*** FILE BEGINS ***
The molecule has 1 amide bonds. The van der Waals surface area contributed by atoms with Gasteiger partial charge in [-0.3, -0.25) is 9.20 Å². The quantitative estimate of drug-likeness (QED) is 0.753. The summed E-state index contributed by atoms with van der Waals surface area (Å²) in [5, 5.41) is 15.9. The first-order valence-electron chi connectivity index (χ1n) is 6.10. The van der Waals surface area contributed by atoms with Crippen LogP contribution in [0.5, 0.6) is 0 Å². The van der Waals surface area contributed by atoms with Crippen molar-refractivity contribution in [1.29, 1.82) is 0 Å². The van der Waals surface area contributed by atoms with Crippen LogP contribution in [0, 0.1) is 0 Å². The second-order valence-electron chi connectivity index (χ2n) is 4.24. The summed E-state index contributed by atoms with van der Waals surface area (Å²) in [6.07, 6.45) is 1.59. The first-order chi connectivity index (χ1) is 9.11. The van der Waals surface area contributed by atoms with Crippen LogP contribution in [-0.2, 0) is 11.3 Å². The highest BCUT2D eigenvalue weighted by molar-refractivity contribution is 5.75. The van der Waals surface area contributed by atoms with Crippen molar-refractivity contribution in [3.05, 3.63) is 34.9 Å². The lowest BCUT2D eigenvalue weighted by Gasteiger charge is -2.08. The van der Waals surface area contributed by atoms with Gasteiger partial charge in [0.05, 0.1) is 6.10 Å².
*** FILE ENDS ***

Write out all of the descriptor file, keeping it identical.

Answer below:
The molecule has 1 amide bonds. The van der Waals surface area contributed by atoms with Gasteiger partial charge in [-0.3, -0.25) is 9.20 Å². The quantitative estimate of drug-likeness (QED) is 0.753. The summed E-state index contributed by atoms with van der Waals surface area (Å²) in [5, 5.41) is 15.9. The first-order valence-electron chi connectivity index (χ1n) is 6.10. The van der Waals surface area contributed by atoms with Crippen LogP contribution in [0.5, 0.6) is 0 Å². The van der Waals surface area contributed by atoms with Crippen molar-refractivity contribution in [1.29, 1.82) is 0 Å². The van der Waals surface area contributed by atoms with Crippen LogP contribution in [0, 0.1) is 0 Å². The second-order valence-electron chi connectivity index (χ2n) is 4.24. The summed E-state index contributed by atoms with van der Waals surface area (Å²) in [6.07, 6.45) is 1.59. The first-order chi connectivity index (χ1) is 9.11. The van der Waals surface area contributed by atoms with Crippen LogP contribution in [-0.2, 0) is 11.3 Å². The highest BCUT2D eigenvalue weighted by molar-refractivity contribution is 5.75. The van der Waals surface area contributed by atoms with Crippen molar-refractivity contribution in [3.05, 3.63) is 34.9 Å². The lowest BCUT2D eigenvalue weighted by Gasteiger charge is -2.08. The van der Waals surface area contributed by atoms with Gasteiger partial charge in [0.05, 0.1) is 6.10 Å².